Keynes goes on to specify that V is the velocity of money and there is no reason to assume it is a constant. Hence he writes L1 (Y) = Y V = M1 where YV is Y divided by V. The value of V will depend on the character of banking and industrial organization, on social habits, on the distribution of income and on the effective cost of holding idle cash balances. In the short period (and in my view Keynes errs here which helps the classical find their way back to the quantity of money argument) We can safely assume no material change in these factors and we can treat V as nearly enough constant ,(GT pp200-201) In the Marshallian instant period which is no more than a snapshot in time this might be true but not always so.The current Covid crisis shows how quickly things can change.


About haroldchorneyeconomist

I am Professor of political economy at Concordia university in Montréal, Québec, Canada. I received my B.A.Hons (econ.&poli sci) from the University of Manitoba. I also completed my M.A. degree in economics there. Went on to spend two years at the London School of Economics as a Ph.D. student in economics and then completed my Ph.D. in political economy at the University of Toronto. Was named a John W.Dafoe fellow, a CMHC fellow and a Canada Council fellow. I also was named a Woodrow Wilson fellow in 1968 after completing my first class honours undergraduate degree. Worked as an economist in the area of education, labour economics and as the senior economist with the Manitoba Housing and Renewal Corporation for the Government of Manitoba from 1972 to 1978. I also have worked as an economic consultant for MDT socio-economic consultants and have been consulted on urban planning, health policy, linguistic duality and public sector finance questions by the governments of Manitoba, Saskatchewan,the cities of Regina and Saskatoon, Ontario and the Federal government of Canada. I have also been consulted by senior leaders of the British Labour party, MPs from the Progressive Conservative party, the Liberal party and the New Democrats on economic policy questions. Members of the Government of France under the Presidency of Francois Mitterand discussed my work on public sector deficits. I have also run for elected office at the municipal level. I first began to write about quantitative easing as a useful policy option during the early 1980s.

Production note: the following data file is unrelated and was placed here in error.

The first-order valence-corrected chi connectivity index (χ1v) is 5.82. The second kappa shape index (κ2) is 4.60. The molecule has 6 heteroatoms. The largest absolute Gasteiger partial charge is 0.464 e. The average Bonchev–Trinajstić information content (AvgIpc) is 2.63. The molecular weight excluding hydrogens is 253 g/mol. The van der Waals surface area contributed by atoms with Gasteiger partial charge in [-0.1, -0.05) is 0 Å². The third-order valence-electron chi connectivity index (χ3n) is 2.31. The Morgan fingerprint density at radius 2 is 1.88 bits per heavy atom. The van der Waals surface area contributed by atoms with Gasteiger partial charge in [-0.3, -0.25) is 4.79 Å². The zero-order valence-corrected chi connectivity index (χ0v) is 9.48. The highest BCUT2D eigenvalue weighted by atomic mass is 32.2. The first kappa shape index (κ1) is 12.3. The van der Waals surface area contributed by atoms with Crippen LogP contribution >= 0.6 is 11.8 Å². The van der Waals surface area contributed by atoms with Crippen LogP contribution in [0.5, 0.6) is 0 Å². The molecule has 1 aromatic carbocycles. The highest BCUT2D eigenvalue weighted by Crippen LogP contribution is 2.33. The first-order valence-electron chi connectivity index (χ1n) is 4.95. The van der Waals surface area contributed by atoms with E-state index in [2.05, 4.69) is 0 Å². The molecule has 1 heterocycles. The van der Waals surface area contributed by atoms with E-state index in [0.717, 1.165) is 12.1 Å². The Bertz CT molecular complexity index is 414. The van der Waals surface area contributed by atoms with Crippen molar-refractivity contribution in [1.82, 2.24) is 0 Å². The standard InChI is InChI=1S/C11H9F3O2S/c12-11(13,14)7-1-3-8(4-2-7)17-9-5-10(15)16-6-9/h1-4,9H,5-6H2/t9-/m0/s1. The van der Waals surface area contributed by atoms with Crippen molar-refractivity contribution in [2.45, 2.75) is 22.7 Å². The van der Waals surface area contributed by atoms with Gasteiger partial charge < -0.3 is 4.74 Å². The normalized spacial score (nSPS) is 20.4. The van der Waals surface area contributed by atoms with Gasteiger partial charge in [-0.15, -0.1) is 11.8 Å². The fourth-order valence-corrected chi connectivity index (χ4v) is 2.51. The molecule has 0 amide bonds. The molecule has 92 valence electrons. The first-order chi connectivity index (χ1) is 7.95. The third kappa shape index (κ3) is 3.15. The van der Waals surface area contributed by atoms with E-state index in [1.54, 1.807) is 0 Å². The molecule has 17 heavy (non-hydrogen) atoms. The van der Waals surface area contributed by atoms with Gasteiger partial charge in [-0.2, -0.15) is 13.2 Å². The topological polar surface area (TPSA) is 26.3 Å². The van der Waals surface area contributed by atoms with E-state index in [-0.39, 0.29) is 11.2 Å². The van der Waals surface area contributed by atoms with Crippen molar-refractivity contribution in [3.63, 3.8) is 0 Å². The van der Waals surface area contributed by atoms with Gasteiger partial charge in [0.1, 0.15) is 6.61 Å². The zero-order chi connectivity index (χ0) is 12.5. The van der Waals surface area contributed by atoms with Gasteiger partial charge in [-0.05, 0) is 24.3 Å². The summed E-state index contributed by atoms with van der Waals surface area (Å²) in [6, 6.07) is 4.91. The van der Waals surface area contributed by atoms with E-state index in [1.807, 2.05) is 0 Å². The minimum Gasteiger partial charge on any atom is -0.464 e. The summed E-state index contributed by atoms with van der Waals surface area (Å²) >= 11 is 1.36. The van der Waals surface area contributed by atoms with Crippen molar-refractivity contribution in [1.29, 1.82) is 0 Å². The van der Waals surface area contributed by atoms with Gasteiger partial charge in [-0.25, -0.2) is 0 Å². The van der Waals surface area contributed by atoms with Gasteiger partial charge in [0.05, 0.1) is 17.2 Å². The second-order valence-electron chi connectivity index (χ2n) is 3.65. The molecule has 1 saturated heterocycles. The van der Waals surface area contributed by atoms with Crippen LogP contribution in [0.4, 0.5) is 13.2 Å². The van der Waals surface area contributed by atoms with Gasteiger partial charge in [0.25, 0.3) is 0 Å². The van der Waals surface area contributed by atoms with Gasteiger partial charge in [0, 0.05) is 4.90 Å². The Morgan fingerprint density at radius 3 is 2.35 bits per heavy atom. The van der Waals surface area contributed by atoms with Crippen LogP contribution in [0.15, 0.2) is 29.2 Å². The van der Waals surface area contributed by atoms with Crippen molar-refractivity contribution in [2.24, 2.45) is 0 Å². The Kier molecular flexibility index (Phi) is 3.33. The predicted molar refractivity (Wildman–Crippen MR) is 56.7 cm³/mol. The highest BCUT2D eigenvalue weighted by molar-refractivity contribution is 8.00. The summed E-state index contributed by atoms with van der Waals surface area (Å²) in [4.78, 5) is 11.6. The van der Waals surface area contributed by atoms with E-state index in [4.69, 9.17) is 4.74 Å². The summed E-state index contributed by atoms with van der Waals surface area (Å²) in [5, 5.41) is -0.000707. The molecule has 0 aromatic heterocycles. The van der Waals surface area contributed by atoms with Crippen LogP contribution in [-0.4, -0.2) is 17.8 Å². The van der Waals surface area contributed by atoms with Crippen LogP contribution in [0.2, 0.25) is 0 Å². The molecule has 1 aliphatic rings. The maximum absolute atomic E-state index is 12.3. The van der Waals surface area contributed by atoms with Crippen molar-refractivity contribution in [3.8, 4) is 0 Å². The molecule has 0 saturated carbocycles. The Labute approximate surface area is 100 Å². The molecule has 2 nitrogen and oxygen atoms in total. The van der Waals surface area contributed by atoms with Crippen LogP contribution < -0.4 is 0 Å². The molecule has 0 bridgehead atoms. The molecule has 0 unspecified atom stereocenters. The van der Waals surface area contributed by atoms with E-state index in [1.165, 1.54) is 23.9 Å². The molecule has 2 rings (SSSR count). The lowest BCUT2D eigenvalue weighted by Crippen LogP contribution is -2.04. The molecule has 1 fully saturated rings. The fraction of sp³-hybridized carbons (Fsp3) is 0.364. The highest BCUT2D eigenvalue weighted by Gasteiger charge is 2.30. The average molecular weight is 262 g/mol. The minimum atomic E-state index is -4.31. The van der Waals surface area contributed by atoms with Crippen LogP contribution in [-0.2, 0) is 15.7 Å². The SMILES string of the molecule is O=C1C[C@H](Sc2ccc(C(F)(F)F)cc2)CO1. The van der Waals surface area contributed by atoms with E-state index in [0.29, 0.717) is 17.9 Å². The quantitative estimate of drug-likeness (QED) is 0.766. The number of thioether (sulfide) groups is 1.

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1 Response to The Demand for Money and the issue of liquidity preference

  1. Spencer Hall says:

    Like Dr. William Barnett said (a former NSA Rocket Scientist), “the Fed should establish a “Bureau of Financial Statistics”.

    You can’t duplicate this accounting today (after the DIDMCA of March 31st 1980), an act that laid the legal basis for the abolition of 38,000 financial intermediaries and the addition of 38,000 commercial banks to the 14,000 we already had.

    1979: Double-entry Bookkeeping on a National Scale